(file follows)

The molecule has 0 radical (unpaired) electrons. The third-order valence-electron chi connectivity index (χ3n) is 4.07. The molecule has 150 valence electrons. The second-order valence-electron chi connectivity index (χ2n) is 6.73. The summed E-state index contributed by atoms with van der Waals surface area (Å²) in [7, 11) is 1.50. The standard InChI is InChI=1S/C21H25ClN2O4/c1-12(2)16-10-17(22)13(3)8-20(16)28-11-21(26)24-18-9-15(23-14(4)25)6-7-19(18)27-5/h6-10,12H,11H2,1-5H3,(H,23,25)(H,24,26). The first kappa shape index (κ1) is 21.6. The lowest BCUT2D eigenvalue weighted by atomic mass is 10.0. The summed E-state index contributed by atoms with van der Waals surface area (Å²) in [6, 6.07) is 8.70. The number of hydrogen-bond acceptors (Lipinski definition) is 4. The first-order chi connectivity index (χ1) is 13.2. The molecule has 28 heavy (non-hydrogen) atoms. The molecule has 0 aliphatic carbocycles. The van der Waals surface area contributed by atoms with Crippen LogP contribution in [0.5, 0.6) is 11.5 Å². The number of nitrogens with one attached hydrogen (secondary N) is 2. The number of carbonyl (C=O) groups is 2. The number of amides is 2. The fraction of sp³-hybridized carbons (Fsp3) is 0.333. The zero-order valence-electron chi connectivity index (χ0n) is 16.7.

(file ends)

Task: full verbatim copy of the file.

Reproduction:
The molecule has 0 radical (unpaired) electrons. The third-order valence-electron chi connectivity index (χ3n) is 4.07. The molecule has 150 valence electrons. The second-order valence-electron chi connectivity index (χ2n) is 6.73. The summed E-state index contributed by atoms with van der Waals surface area (Å²) in [7, 11) is 1.50. The standard InChI is InChI=1S/C21H25ClN2O4/c1-12(2)16-10-17(22)13(3)8-20(16)28-11-21(26)24-18-9-15(23-14(4)25)6-7-19(18)27-5/h6-10,12H,11H2,1-5H3,(H,23,25)(H,24,26). The first kappa shape index (κ1) is 21.6. The lowest BCUT2D eigenvalue weighted by atomic mass is 10.0. The summed E-state index contributed by atoms with van der Waals surface area (Å²) in [6, 6.07) is 8.70. The number of hydrogen-bond acceptors (Lipinski definition) is 4. The first-order chi connectivity index (χ1) is 13.2. The molecule has 28 heavy (non-hydrogen) atoms. The molecule has 0 aliphatic carbocycles. The van der Waals surface area contributed by atoms with Crippen LogP contribution in [0.5, 0.6) is 11.5 Å². The number of nitrogens with one attached hydrogen (secondary N) is 2. The number of carbonyl (C=O) groups is 2. The number of amides is 2. The fraction of sp³-hybridized carbons (Fsp3) is 0.333. The zero-order valence-electron chi connectivity index (χ0n) is 16.7.